Henze lived with his partner Fausto Moroni from the early sixties, and Moroni planned and planted the hillside garden around La Leprara. Moroni cared for the composer when he suffered a spectacular emotional collapse during which he barely spoke and had to be encouraged to eat, living as though in a coma. In 2007, shortly after Henze's sudden recovery, Moroni died after a lengthy battle with cancer. Elogium Musicum (2008), for large orchestra and chorus singing Henze's own Latin text, is a memorial to his partner of more than forty years.

In 1995 Henze received the Westphalian Music Prize, which has carried his name since 2001. Invited by Walter Fink, he was the tenth composer featured in the annual Komponistenporträt of the Rheingau Musik Festival in 2000, but owing to illness he did not attend. The music included his Requiem. On 7 November 2004, Henze received an honorary doctorate in Musicology from the Hochschule für Musik und Theater München (University for Music and Performing Arts, Munich). In 1975 he became an Honorary Member of the Royal Academy of Music, London. [6] The English version of his autobiography, Bohemian Fifths, was published in 1998. [7]

Henze died in Dresden on 27 October 2012 at the age of 86. [8]

Works

Henze's music has incorporated neoclassicism, jazz, the twelve-tone technique, serialism, and some rock or popular music. Although he did study atonalism early in his career, after his move to Italy in 1953, Henze's music became considerably more Neapolitan in style. His opera König Hirsch ("The Stag King") contains lush, rich textures. This trend is carried further in the opulent ballet music that he wrote for English choreographer Frederick Ashton's Ondine , completed in 1957. While Mendelssohn and Weber were important influences, the music for Ondine contains some jazz and there is much in it redolent of Stravinsky—not only Stravinsky the neo-classical composer, but also the composer of The Rite of Spring . His Maratona di danza, on the other hand, required much tighter integration of jazz elements, complete with an on-stage band, which was very different from the more romantic Ondine. Henze received much of the impetus for his ballet music from his earlier job as ballet adviser at the Hessisches Staatstheater Wiesbaden.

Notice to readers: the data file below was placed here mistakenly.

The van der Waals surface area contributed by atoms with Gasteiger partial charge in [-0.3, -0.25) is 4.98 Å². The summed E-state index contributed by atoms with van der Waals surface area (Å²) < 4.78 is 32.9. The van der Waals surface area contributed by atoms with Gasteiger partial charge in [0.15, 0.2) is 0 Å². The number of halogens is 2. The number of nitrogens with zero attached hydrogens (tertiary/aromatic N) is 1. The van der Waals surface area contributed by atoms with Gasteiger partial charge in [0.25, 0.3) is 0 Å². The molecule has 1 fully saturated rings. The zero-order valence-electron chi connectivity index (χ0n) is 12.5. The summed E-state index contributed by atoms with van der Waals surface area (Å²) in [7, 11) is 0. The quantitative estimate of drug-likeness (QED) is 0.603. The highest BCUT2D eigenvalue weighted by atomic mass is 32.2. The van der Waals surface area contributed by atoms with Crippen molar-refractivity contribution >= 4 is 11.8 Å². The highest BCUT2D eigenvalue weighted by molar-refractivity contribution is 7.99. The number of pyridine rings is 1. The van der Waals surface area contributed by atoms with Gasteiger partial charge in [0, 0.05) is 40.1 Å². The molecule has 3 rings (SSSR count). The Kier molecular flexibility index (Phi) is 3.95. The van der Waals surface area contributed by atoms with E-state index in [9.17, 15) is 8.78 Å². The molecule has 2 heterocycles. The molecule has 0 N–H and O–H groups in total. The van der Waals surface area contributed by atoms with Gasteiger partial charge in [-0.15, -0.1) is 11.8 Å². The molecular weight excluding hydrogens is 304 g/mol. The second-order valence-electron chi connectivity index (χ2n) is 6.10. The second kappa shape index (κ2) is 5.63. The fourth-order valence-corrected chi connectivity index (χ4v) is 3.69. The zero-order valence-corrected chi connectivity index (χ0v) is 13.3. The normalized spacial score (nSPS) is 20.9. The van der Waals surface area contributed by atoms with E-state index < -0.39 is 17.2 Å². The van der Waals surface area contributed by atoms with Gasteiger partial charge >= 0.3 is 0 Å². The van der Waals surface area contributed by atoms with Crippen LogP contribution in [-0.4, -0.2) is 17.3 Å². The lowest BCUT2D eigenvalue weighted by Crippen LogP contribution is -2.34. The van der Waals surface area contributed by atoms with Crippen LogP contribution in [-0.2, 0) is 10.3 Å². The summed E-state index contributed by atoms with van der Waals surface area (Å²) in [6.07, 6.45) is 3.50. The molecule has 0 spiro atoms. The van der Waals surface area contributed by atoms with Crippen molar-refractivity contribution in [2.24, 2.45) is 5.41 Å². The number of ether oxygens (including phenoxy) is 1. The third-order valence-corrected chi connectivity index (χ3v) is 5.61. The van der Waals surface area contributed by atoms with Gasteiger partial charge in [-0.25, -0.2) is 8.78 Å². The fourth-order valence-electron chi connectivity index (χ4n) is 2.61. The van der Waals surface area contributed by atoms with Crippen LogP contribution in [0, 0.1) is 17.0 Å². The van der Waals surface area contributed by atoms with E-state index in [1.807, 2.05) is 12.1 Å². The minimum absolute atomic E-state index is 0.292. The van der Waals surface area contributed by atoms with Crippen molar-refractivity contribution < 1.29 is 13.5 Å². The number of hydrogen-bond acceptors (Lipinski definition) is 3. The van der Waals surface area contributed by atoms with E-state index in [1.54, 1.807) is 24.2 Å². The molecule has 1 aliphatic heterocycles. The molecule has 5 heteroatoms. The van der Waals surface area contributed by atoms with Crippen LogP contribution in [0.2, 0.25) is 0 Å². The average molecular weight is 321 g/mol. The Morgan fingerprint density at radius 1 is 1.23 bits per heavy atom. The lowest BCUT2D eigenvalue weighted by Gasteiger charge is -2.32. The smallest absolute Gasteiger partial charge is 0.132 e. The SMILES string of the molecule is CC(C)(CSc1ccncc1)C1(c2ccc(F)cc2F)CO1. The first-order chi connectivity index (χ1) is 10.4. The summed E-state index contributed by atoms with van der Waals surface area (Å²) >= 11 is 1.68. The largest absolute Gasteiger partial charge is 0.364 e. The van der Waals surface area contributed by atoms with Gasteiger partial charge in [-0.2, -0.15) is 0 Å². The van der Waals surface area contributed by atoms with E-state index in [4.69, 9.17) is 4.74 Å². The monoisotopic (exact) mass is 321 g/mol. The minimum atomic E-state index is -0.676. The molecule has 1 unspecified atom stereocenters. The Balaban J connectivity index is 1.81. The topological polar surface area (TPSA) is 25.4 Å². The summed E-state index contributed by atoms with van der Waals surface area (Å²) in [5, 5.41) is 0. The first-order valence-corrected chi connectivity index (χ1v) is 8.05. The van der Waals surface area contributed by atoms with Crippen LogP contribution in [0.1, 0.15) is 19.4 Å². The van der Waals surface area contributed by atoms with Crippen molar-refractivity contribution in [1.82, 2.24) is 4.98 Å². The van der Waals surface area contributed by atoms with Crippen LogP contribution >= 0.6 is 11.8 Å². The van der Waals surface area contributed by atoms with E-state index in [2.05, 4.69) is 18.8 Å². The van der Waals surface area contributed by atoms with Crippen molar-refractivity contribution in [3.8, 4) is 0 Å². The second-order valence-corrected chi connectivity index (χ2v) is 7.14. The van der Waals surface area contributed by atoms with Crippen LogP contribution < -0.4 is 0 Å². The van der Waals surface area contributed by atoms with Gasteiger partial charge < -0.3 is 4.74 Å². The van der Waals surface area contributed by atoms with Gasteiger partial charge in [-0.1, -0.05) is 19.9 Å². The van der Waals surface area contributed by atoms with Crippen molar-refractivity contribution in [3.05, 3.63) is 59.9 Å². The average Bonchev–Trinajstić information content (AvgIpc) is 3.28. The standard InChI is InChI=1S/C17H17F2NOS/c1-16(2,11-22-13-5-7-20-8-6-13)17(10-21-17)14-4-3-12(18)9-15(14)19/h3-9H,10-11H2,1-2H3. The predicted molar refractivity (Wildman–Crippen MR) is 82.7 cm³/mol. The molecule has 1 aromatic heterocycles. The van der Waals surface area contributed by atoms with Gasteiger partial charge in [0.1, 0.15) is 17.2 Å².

The textures for the cantata Kammermusik (1958, rev. 1963) are far harsher; Henze returned to atonalism in Antifone, and later the other styles mentioned above again became important in his music.

Awards

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References

  1. Rickards, Guy (1995). Hindemith, Hartmann and Henze. Phaidon Press. p. 198. ISBN   0-7148-3174-3.
  2. Rickards, Guy (2012-10-27). "Hans Werner Henze obituary". The Guardian . Retrieved 2015-02-03.
  3. "Kammermusik 1958". Schott Musik. Archived from the original on September 10, 2012. Retrieved August 27, 2013.
  4. "Henze: Kammermusik 1958; Apollo et Hyacinthus; Canzona – review". The Guardian. November 1, 2012. Retrieved August 27, 2013.
  5. Ernst Schnabel, "Zum Untergang einer Uraufführung" and "Postscriptum nach dreiunddreissig Tagen", in Hans Werner Henze and Ernst Schnabel, Das Floss der Medusa: Text zum Oratorium, 47–61 & 65–79 (Munich: Piper-Verlag, 1969); Andrew Porter, "Henze: The Raft of the Frigate 'Medusa' – Oratorio" [record review of DGG 139428-9], Gramophone 47, no. 563 (April 1970): 1625; "Affären/Henze: Sie bleibt", Der Spiegel 22, no. 51 (16 December 1968): 152. (in German)
  6. "Honorary Members of the Royal Academy of Music". Royal Academy of Music. 14 October 2009. Retrieved 14 October 2009.
  7. "Hans Werner Henze". Telegraph. 2012-10-28. Retrieved 2015-02-03.
  8. "Famed German composer Hans Werner Henze dies". BBC News. 27 October 2012. Retrieved 27 October 2012.

Further reading